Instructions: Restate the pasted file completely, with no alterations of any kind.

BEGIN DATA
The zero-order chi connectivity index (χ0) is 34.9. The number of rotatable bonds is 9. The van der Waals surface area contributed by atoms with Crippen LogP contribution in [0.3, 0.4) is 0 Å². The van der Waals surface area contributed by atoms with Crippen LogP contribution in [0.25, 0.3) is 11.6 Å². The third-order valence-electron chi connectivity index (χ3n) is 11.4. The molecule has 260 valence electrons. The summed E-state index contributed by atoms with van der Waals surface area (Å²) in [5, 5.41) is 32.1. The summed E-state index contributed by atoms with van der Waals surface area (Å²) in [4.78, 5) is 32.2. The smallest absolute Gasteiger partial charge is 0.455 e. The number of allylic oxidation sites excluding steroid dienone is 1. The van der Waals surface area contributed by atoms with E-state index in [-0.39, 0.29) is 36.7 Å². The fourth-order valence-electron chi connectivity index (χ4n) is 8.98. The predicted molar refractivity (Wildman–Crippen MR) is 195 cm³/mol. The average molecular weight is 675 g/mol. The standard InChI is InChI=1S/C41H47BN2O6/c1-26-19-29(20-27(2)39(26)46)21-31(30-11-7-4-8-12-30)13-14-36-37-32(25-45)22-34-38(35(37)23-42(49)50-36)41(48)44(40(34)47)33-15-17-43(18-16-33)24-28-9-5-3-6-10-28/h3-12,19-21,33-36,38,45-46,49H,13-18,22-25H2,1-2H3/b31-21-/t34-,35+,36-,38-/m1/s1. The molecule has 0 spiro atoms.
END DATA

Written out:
The zero-order chi connectivity index (χ0) is 34.9. The number of rotatable bonds is 9. The van der Waals surface area contributed by atoms with Crippen LogP contribution in [0.3, 0.4) is 0 Å². The van der Waals surface area contributed by atoms with Crippen LogP contribution in [0.25, 0.3) is 11.6 Å². The third-order valence-electron chi connectivity index (χ3n) is 11.4. The molecule has 260 valence electrons. The summed E-state index contributed by atoms with van der Waals surface area (Å²) in [5, 5.41) is 32.1. The summed E-state index contributed by atoms with van der Waals surface area (Å²) in [4.78, 5) is 32.2. The smallest absolute Gasteiger partial charge is 0.455 e. The number of allylic oxidation sites excluding steroid dienone is 1. The van der Waals surface area contributed by atoms with E-state index in [-0.39, 0.29) is 36.7 Å². The fourth-order valence-electron chi connectivity index (χ4n) is 8.98. The predicted molar refractivity (Wildman–Crippen MR) is 195 cm³/mol. The average molecular weight is 675 g/mol. The standard InChI is InChI=1S/C41H47BN2O6/c1-26-19-29(20-27(2)39(26)46)21-31(30-11-7-4-8-12-30)13-14-36-37-32(25-45)22-34-38(35(37)23-42(49)50-36)41(48)44(40(34)47)33-15-17-43(18-16-33)24-28-9-5-3-6-10-28/h3-12,19-21,33-36,38,45-46,49H,13-18,22-25H2,1-2H3/b31-21-/t34-,35+,36-,38-/m1/s1. The molecule has 0 spiro atoms.